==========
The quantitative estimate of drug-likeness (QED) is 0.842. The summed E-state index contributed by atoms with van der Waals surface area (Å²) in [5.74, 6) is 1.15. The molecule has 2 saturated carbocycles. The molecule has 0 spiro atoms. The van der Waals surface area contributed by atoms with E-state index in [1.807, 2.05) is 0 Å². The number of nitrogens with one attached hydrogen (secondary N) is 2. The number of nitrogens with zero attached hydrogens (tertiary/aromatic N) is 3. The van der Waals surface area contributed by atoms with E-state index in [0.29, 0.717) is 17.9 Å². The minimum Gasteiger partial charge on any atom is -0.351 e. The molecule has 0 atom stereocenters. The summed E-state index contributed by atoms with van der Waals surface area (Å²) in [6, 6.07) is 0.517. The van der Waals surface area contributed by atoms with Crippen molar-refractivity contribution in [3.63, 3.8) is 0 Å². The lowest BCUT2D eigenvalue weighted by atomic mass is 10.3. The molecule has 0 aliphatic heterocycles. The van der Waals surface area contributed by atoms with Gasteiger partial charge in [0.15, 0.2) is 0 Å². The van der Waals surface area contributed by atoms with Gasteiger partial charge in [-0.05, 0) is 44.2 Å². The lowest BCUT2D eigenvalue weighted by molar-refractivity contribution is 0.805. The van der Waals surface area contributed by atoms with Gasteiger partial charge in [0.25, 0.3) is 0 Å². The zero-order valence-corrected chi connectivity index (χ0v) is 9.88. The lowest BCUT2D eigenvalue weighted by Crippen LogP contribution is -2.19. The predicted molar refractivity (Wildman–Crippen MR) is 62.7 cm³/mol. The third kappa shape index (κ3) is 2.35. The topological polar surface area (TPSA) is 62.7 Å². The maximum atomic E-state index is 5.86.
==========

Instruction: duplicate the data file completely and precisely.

The quantitative estimate of drug-likeness (QED) is 0.842. The summed E-state index contributed by atoms with van der Waals surface area (Å²) in [5.74, 6) is 1.15. The molecule has 2 saturated carbocycles. The molecule has 0 spiro atoms. The van der Waals surface area contributed by atoms with E-state index in [1.807, 2.05) is 0 Å². The number of nitrogens with one attached hydrogen (secondary N) is 2. The number of nitrogens with zero attached hydrogens (tertiary/aromatic N) is 3. The van der Waals surface area contributed by atoms with E-state index in [0.29, 0.717) is 17.9 Å². The minimum Gasteiger partial charge on any atom is -0.351 e. The molecule has 0 atom stereocenters. The summed E-state index contributed by atoms with van der Waals surface area (Å²) in [6, 6.07) is 0.517. The van der Waals surface area contributed by atoms with Crippen molar-refractivity contribution in [3.63, 3.8) is 0 Å². The lowest BCUT2D eigenvalue weighted by atomic mass is 10.3. The molecule has 0 aliphatic heterocycles. The van der Waals surface area contributed by atoms with Gasteiger partial charge in [0.15, 0.2) is 0 Å². The van der Waals surface area contributed by atoms with Gasteiger partial charge in [-0.05, 0) is 44.2 Å². The lowest BCUT2D eigenvalue weighted by molar-refractivity contribution is 0.805. The van der Waals surface area contributed by atoms with Gasteiger partial charge in [0.25, 0.3) is 0 Å². The zero-order valence-corrected chi connectivity index (χ0v) is 9.88. The lowest BCUT2D eigenvalue weighted by Crippen LogP contribution is -2.19. The predicted molar refractivity (Wildman–Crippen MR) is 62.7 cm³/mol. The third kappa shape index (κ3) is 2.35. The topological polar surface area (TPSA) is 62.7 Å². The maximum atomic E-state index is 5.86.